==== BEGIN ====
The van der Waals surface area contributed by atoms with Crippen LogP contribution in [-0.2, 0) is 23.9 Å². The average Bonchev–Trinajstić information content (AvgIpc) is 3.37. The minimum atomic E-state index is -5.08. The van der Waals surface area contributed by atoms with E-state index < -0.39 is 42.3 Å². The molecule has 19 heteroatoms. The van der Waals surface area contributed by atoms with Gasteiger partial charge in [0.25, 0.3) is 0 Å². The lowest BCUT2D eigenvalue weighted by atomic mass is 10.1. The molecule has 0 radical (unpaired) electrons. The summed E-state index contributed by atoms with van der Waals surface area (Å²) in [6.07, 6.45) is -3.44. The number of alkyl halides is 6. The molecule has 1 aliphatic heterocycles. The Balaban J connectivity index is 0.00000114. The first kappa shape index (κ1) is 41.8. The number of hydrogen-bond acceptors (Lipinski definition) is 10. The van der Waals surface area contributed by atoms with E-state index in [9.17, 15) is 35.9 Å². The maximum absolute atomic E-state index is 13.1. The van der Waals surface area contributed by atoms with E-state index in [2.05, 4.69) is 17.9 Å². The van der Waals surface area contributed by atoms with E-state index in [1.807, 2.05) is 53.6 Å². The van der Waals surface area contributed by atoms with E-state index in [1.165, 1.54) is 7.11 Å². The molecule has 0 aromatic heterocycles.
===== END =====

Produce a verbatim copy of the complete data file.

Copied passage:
The van der Waals surface area contributed by atoms with Crippen LogP contribution in [-0.2, 0) is 23.9 Å². The average Bonchev–Trinajstić information content (AvgIpc) is 3.37. The minimum atomic E-state index is -5.08. The van der Waals surface area contributed by atoms with E-state index < -0.39 is 42.3 Å². The molecule has 19 heteroatoms. The van der Waals surface area contributed by atoms with Gasteiger partial charge in [0.25, 0.3) is 0 Å². The lowest BCUT2D eigenvalue weighted by atomic mass is 10.1. The molecule has 0 radical (unpaired) electrons. The summed E-state index contributed by atoms with van der Waals surface area (Å²) in [6.07, 6.45) is -3.44. The number of alkyl halides is 6. The molecule has 1 aliphatic heterocycles. The Balaban J connectivity index is 0.00000114. The first kappa shape index (κ1) is 41.8. The number of hydrogen-bond acceptors (Lipinski definition) is 10. The van der Waals surface area contributed by atoms with E-state index in [9.17, 15) is 35.9 Å². The maximum absolute atomic E-state index is 13.1. The van der Waals surface area contributed by atoms with E-state index in [2.05, 4.69) is 17.9 Å². The van der Waals surface area contributed by atoms with E-state index in [1.807, 2.05) is 53.6 Å². The van der Waals surface area contributed by atoms with E-state index in [1.165, 1.54) is 7.11 Å². The molecule has 0 aromatic heterocycles.